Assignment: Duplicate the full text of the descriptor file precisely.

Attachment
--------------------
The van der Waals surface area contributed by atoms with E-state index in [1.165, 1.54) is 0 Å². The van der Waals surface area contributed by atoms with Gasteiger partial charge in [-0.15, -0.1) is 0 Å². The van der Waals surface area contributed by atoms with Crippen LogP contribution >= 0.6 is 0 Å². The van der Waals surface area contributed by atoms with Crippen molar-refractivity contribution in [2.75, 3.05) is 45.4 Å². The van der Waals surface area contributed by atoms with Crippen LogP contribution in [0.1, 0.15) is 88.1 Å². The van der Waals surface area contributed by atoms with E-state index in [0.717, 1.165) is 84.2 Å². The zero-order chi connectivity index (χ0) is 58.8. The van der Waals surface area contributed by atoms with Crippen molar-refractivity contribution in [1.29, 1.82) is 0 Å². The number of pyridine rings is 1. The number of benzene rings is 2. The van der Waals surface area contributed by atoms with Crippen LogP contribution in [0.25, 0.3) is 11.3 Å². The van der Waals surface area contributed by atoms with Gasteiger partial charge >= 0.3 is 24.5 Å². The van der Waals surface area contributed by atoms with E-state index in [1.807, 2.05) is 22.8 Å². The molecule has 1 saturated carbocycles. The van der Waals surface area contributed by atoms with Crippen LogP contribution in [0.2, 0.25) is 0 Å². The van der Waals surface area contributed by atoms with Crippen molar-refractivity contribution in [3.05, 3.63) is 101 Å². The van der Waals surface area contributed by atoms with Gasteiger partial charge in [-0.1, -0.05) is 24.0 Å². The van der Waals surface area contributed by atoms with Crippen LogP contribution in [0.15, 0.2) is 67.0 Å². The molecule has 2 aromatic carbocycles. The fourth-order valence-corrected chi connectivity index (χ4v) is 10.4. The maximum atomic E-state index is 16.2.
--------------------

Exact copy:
The van der Waals surface area contributed by atoms with E-state index in [1.165, 1.54) is 0 Å². The van der Waals surface area contributed by atoms with Gasteiger partial charge in [-0.15, -0.1) is 0 Å². The van der Waals surface area contributed by atoms with Crippen LogP contribution >= 0.6 is 0 Å². The van der Waals surface area contributed by atoms with Crippen molar-refractivity contribution in [2.75, 3.05) is 45.4 Å². The van der Waals surface area contributed by atoms with Crippen LogP contribution in [0.1, 0.15) is 88.1 Å². The van der Waals surface area contributed by atoms with E-state index in [0.717, 1.165) is 84.2 Å². The zero-order chi connectivity index (χ0) is 58.8. The van der Waals surface area contributed by atoms with Crippen molar-refractivity contribution in [1.29, 1.82) is 0 Å². The number of pyridine rings is 1. The number of benzene rings is 2. The van der Waals surface area contributed by atoms with Crippen LogP contribution in [0.25, 0.3) is 11.3 Å². The van der Waals surface area contributed by atoms with Gasteiger partial charge >= 0.3 is 24.5 Å². The van der Waals surface area contributed by atoms with E-state index in [1.807, 2.05) is 22.8 Å². The molecule has 1 saturated carbocycles. The van der Waals surface area contributed by atoms with Crippen LogP contribution in [0.2, 0.25) is 0 Å². The van der Waals surface area contributed by atoms with Crippen molar-refractivity contribution in [3.05, 3.63) is 101 Å². The van der Waals surface area contributed by atoms with Gasteiger partial charge in [-0.1, -0.05) is 24.0 Å². The van der Waals surface area contributed by atoms with Crippen LogP contribution in [0.15, 0.2) is 67.0 Å². The molecule has 2 aromatic carbocycles. The fourth-order valence-corrected chi connectivity index (χ4v) is 10.4. The maximum atomic E-state index is 16.2.